I continue to be curious and entertained by the notes I find attached to Betty’s painting supplies and among her papers that I moved into my studio when she left her home to be close to her children in Ohio. Betty Stroppel is the artist who introduced me to watercolor thirty-one years ago. The lessons I learned from Betty were the foundation upon which I built my own approach to watercolor.
For myself, I need a place to document all the little scraps of paper, the words of wisdom, the checklists, suggestions, and the trail she left behind of a journey through each day as an artist who continued to challenge herself to learn more about the medium she loved so much, watercolor.
As I find the little notes I will add them to the page.
1) “The first step in any watercolor is to not be afraid of the medium. Don’t be afraid to push, be sloppy or allow things to happen on the paper in front of you. If you take a chance, you just might end up with an award-winning work, as I did in Echo (26 1/1 x 42), which won the A.W.S. Gold Medal of Honor and $1,300 in prize money.” A clipping from a magazine (I assume) taped to Betty’s white, enamel worktable. The artist quoted is Henry Casselli.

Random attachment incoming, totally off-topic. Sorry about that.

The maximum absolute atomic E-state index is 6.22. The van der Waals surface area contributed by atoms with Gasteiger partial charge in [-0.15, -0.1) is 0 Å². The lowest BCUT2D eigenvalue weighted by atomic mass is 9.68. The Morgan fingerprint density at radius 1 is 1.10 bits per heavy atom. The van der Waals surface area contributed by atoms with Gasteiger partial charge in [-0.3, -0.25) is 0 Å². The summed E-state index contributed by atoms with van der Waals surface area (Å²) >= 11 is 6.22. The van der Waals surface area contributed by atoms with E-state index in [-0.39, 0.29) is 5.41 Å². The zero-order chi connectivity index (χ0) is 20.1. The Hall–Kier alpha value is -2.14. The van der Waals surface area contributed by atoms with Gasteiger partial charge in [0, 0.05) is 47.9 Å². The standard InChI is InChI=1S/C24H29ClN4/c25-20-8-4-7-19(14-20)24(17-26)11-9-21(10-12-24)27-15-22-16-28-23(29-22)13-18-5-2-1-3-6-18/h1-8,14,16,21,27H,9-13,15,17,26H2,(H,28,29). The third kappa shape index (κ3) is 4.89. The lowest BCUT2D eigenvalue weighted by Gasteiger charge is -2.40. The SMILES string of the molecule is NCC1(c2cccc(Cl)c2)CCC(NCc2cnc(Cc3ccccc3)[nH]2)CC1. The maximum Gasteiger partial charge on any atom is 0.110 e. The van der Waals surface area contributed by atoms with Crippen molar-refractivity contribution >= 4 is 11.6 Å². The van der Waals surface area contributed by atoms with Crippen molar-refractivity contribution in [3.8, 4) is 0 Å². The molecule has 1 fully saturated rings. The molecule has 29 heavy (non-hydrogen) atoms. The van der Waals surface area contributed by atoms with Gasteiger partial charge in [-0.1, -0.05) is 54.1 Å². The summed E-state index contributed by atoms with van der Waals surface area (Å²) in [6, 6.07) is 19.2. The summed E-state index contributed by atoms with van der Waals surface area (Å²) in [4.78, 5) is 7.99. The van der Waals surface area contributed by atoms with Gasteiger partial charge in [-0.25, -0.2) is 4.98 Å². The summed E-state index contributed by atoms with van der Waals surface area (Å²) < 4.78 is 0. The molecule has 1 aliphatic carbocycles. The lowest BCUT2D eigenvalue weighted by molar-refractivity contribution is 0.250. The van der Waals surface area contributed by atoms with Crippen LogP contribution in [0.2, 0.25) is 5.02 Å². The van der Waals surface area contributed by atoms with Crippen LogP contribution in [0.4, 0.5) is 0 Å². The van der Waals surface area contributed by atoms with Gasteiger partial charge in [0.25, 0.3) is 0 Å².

2) “” so easy when you remove color from the paper. Whenever I try it the paper tears and I can’t go back and paint in the area like you do.”
Fran, it sounds like you are working on a student grade of paper which is designed to take one layer of color without the intention of removal. You need a more durable watercolor paper. One that has enough sizing that will allow you to go back and re-paint after scrubbing. The technique is simple. Permit the non-staining color to dry. Then re-wet the area with water. Let it set for a few seconds. With a cloth towel, blot the are and then rub hard.”
Taped to the lid of Betty’s John Pike Watercolor Palette. Looks to be a clipping from a question/answer column in a magazine.